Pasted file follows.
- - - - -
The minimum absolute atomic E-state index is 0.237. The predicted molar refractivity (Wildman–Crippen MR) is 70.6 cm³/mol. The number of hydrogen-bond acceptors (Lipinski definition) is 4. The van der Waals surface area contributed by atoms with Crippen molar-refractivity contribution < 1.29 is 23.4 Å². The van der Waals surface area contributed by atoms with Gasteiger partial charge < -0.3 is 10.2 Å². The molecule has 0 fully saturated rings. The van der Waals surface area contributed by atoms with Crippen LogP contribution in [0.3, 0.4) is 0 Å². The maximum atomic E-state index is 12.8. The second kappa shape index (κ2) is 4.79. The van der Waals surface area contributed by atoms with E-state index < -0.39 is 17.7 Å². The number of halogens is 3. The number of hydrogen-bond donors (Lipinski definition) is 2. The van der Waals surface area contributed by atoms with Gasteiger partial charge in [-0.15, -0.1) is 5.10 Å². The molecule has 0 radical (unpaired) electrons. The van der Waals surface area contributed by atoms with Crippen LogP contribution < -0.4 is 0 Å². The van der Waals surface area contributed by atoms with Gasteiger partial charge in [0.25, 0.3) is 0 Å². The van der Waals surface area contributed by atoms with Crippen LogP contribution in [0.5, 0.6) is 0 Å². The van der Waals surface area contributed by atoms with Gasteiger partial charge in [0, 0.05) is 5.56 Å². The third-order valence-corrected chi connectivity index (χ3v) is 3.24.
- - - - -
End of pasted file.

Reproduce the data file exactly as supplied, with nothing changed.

The minimum absolute atomic E-state index is 0.237. The predicted molar refractivity (Wildman–Crippen MR) is 70.6 cm³/mol. The number of hydrogen-bond acceptors (Lipinski definition) is 4. The van der Waals surface area contributed by atoms with Crippen molar-refractivity contribution < 1.29 is 23.4 Å². The van der Waals surface area contributed by atoms with Gasteiger partial charge < -0.3 is 10.2 Å². The molecule has 0 fully saturated rings. The van der Waals surface area contributed by atoms with Crippen LogP contribution in [0.3, 0.4) is 0 Å². The maximum atomic E-state index is 12.8. The second kappa shape index (κ2) is 4.79. The van der Waals surface area contributed by atoms with E-state index < -0.39 is 17.7 Å². The number of halogens is 3. The number of hydrogen-bond donors (Lipinski definition) is 2. The van der Waals surface area contributed by atoms with Gasteiger partial charge in [-0.15, -0.1) is 5.10 Å². The molecule has 0 radical (unpaired) electrons. The van der Waals surface area contributed by atoms with Crippen LogP contribution < -0.4 is 0 Å². The van der Waals surface area contributed by atoms with Gasteiger partial charge in [0.25, 0.3) is 0 Å². The van der Waals surface area contributed by atoms with Crippen LogP contribution in [0.5, 0.6) is 0 Å². The van der Waals surface area contributed by atoms with Gasteiger partial charge in [0, 0.05) is 5.56 Å². The third-order valence-corrected chi connectivity index (χ3v) is 3.24.